The Synapse Synchronic FPR was designed to bring you all of the features and adjustability of every FPR on the market in the smallest footprint you will find. The patented technology (Patent 6,863,260) that drives Synchronic FPR is the fundamental redesign of the inescapable actuator. What this technology allows us to do is bring you an FPR that is 1/7th the size of any FMU on the market. But this is more than an FMU, it can be used as a true 1:1 FPR that you can use to fine tune flow in your performance race engine.
Direct bolt-on to the fuel rail
Absolutely no additional fuel lines to re-work from stock
Guaranteed 1:1 off-boost ratio for a proper air/fuel ratio at idle
Infinitely adjustable from 1:1 to 12:1 boost indexed fuel pressure ratio
Interchangeable adapters for various applications
Adjustable static fuel pressure
Maintenance of fuel rail pressure with engine off for immediate ignition on the next cycle (same as stock)
Interchangeable bypass orifice diameters to accommodate high flow fuel pumps
Absolutely no diaphragms to fail, easily rebuildable with new seals
Tough enough for direct application of Nitrous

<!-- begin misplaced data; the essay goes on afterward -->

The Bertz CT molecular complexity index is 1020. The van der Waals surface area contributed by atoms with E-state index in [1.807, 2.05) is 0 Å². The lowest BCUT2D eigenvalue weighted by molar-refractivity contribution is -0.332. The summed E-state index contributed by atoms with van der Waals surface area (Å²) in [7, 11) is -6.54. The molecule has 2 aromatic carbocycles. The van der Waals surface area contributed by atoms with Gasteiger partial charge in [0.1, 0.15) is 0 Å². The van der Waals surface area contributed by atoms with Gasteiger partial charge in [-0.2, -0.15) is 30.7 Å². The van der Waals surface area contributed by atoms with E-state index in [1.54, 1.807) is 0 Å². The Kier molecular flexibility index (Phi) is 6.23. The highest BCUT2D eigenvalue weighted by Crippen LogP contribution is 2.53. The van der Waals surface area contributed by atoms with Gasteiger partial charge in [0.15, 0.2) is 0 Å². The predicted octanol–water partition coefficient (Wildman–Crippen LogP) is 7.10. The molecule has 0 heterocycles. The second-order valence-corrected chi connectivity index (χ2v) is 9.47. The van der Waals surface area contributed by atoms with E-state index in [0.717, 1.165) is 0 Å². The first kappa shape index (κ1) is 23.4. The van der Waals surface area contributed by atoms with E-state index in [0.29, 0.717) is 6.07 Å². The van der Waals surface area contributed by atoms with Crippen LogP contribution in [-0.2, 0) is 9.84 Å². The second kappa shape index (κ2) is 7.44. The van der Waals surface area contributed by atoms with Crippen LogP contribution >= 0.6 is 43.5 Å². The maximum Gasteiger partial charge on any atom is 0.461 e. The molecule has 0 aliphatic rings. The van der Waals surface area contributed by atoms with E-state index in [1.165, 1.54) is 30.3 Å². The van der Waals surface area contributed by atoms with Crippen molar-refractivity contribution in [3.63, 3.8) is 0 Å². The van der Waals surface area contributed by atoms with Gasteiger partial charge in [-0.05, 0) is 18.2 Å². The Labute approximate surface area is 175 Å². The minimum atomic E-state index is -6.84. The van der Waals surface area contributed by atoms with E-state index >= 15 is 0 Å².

The First And Last Fuel Pressure Regulator You Will Ever Buy!
Synapse Synchronic technology has eliminated the diaphragm, by using a piston contacted with an axial contact, engineered, aerospace, elastomeric seal. This seal is designed to withstand 800 psi of burst pressure and resist gasoline and methanol. Because there is not diaphragm, noise in the fuel rail is significantly reduced, allowing the fuel injector to precisely deliver the necessary fuel. A diaphragm has to deflect before actuating the valve that controls the flow of fuel. This results in overshoot and hysteresis from the target fuel pressure. Diaphragms are also mainly flat elastomer sheets with large surface areas. Accordingly, the performance of the diaphragm is significantly impacted by temperature, components of the fuel, durometer of the diaphragm, etc.
Weve eliminated these problems by linearizing the response of the FPR via friction. Now, when pressure requires the piston to actuate, there is not diaphragm that has to deflect before acting upon it. Think of this like having a baloon between you and an object you are trying to push along the floor. Depending on how much the baloon is inflated, how thick the rubber is and how hot the room is will determine how much of your effort goes towards moving the object, versus simply just crushing the baloon. The effect is, ultimately, how long it takes before the object moves when you push on it through a baloon. That is why we eliminated the use of a diaphragm.